Pam Longobardi and her art on cover Sierra Magazine. Image: Pam Longobardi, with permission.
The visual remains an effective tool to communicate environmental change, and we are also engaging with artists, notably Eloise Govier to reinterpret found plastics and polystyrenes in creative ways. Eloise’s work will feature on our FoN stand. In this respect, we are connecting with a visual trope in the arts whereby found plastics are reappropriated as art objects and curated in order to stimulate reflection on personal and societal responsibilities, local and global environmental challenges, and natural and unnatural materials. Pam Longobardi’s recovered flotsam artwork Plastic Looks Back graced the cover of Sierra magazine in 2014.
She believes that ‘a persuasive piece of eco-art can be an effective tool in the arsenal of social change’.Alejandro Duran’s series of installations, ‘Washed Up: Transforming a Trashed Landscape’ addresses the presence of plastics in Sian Ka’an, Mexico’s largest federally protected reserve and UNESCO world heritage site and actively seeks to change our relationship with consumption and waste; while UK-based Surfers Against Sewage deployed the highly stylized imagery of maritime tattoos in their latest campaign to highlight the scale of the marine litter problem. As tattoos, they hope, the images convey a ‘sense of permanence, something that the marine litter crisis is threatening if action is not taken soon’.
Visual and material evidence are powerful communicators, and we are looking forward to observing how the different elements of our FoN presence – water samples, historical documents, works of art, and found objects – not only communicate project research to the public but also start conversations and build relationships which will shape our work – both how we research, and how we communicate it – in the months to come. We will also be developing ideas for community-based responses to marine (and other) waste, and welcome interest from groups or individuals who might want to collaborate with us. From Balinese beaches to British riverbanks, rubbish represents cycles of human production and consumption, borne on natural forces of currents, winds, gyres, and tides, and deposited at our feet. Do we walk on, or do we stop and pick up the trash?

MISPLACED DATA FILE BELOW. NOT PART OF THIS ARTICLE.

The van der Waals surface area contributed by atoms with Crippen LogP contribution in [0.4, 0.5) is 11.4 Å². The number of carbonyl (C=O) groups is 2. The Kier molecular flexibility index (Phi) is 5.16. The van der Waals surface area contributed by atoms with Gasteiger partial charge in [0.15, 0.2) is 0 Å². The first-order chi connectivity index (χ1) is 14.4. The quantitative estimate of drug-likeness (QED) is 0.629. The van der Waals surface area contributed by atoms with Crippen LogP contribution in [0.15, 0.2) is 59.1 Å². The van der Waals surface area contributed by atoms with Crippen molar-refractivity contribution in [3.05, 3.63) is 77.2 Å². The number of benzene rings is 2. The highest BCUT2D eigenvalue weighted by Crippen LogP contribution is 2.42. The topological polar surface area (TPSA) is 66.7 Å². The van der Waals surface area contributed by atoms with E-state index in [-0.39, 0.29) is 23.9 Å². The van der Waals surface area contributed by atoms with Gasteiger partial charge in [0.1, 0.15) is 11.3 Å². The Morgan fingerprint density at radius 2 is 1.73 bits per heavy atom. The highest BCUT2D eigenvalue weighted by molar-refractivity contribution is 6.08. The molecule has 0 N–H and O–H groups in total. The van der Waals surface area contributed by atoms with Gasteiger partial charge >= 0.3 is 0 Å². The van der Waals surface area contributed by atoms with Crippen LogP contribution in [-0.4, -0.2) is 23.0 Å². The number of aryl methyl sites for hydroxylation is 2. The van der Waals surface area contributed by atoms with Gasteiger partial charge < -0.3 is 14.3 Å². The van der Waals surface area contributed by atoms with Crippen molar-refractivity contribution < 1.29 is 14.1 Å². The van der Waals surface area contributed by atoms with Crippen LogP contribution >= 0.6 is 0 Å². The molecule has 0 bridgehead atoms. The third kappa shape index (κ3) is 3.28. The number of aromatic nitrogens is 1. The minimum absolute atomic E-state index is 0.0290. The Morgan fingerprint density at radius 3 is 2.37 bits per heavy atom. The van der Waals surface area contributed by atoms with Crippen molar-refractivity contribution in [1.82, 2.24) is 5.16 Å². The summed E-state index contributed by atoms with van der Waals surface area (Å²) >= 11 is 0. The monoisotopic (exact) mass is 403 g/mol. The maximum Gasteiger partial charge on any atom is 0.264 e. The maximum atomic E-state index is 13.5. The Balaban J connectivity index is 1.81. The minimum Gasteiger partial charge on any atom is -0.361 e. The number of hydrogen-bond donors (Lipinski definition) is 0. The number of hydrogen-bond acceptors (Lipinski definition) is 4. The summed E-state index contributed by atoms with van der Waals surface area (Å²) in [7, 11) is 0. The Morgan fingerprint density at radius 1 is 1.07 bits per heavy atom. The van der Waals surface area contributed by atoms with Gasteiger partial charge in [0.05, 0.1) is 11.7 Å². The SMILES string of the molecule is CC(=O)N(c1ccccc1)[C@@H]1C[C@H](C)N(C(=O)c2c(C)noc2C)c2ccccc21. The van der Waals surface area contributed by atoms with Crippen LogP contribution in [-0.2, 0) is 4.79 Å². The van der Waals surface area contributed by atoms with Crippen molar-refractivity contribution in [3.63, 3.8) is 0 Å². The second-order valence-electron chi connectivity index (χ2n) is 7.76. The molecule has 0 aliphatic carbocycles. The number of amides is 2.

I use the term non-biodegradable cautiously, as recent research suggests that some plastics (polyethylene) may be broken down by gut bacteria in plastic-eating waxworms. Though this offers hope for future solutions for eradicating persistent plastic waste, at the present time plastic remains stubbornly present in our ecosystems, long after its production and use. See Yang et al, ‘Evidence of Polyethylene Biodegradation by Bacterial Strains from the Guts of Plastic-Eating Waxworms’, Environment Science Technology 48:23 (2014), 13776 – 13784
 ‘Bali eyes 4m foreign tourists’, Jakarta Post 15 Jan 2015
 Green School Bamboo News, ‘Governor of Bali signs MoU with BBPB Team’, 1 Dec 2014 <https://www.google.co.uk/search?client=safari&rls=en&q=green+school+plastics+campaign+bali&ie=UTF-8&oe=UTF-8&gfe_rd=cr&ei=gxdaVZj0L-3H8gfc_ICwDQ>
 see Laura Watts, ‘Future Archaeologies: Method and Story’ keynote given at Society of Museum Archaeologists Conference, Winchester 2009; and ‘OrkneyLab: An Archipelago Experiment in Futures’, in Ingold and Janowski (eds.), Imagining Landscapes (Ashgate 2012)